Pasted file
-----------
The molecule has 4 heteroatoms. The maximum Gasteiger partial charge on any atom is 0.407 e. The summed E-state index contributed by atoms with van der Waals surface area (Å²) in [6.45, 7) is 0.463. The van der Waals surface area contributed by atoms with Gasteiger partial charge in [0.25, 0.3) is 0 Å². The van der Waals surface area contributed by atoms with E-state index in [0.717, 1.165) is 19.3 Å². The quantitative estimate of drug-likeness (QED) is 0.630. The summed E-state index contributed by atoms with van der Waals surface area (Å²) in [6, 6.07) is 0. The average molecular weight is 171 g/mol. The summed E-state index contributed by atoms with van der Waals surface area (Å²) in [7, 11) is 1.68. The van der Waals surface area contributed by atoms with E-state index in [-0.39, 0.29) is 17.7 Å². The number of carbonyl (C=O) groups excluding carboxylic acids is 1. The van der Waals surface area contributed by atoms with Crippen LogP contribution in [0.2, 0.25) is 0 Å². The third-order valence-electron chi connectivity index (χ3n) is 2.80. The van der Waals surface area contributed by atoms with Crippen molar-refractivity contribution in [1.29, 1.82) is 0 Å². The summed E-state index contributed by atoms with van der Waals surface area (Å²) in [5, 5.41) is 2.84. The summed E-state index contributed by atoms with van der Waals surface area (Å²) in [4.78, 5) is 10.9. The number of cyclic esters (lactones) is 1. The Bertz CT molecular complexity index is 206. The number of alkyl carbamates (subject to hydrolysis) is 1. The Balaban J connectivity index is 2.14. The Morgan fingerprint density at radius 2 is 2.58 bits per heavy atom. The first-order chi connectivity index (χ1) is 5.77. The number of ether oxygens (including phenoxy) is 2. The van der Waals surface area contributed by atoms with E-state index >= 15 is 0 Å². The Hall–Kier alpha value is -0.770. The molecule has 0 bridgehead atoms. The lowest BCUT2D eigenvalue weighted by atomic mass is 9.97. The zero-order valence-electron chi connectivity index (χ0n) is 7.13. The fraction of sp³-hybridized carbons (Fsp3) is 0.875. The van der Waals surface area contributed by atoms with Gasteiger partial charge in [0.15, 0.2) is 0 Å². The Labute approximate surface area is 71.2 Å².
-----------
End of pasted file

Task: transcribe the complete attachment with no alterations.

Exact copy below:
The molecule has 4 heteroatoms. The maximum Gasteiger partial charge on any atom is 0.407 e. The summed E-state index contributed by atoms with van der Waals surface area (Å²) in [6.45, 7) is 0.463. The van der Waals surface area contributed by atoms with Gasteiger partial charge in [0.25, 0.3) is 0 Å². The van der Waals surface area contributed by atoms with E-state index in [0.717, 1.165) is 19.3 Å². The quantitative estimate of drug-likeness (QED) is 0.630. The summed E-state index contributed by atoms with van der Waals surface area (Å²) in [6, 6.07) is 0. The average molecular weight is 171 g/mol. The summed E-state index contributed by atoms with van der Waals surface area (Å²) in [7, 11) is 1.68. The van der Waals surface area contributed by atoms with E-state index in [-0.39, 0.29) is 17.7 Å². The number of carbonyl (C=O) groups excluding carboxylic acids is 1. The van der Waals surface area contributed by atoms with Crippen LogP contribution in [0.2, 0.25) is 0 Å². The third-order valence-electron chi connectivity index (χ3n) is 2.80. The van der Waals surface area contributed by atoms with Crippen molar-refractivity contribution in [1.29, 1.82) is 0 Å². The summed E-state index contributed by atoms with van der Waals surface area (Å²) in [5, 5.41) is 2.84. The summed E-state index contributed by atoms with van der Waals surface area (Å²) in [4.78, 5) is 10.9. The number of cyclic esters (lactones) is 1. The Bertz CT molecular complexity index is 206. The number of alkyl carbamates (subject to hydrolysis) is 1. The Balaban J connectivity index is 2.14. The Morgan fingerprint density at radius 2 is 2.58 bits per heavy atom. The first-order chi connectivity index (χ1) is 5.77. The number of ether oxygens (including phenoxy) is 2. The van der Waals surface area contributed by atoms with E-state index >= 15 is 0 Å². The Hall–Kier alpha value is -0.770. The molecule has 0 bridgehead atoms. The lowest BCUT2D eigenvalue weighted by atomic mass is 9.97. The zero-order valence-electron chi connectivity index (χ0n) is 7.13. The fraction of sp³-hybridized carbons (Fsp3) is 0.875. The van der Waals surface area contributed by atoms with Gasteiger partial charge in [0.15, 0.2) is 0 Å². The Labute approximate surface area is 71.2 Å².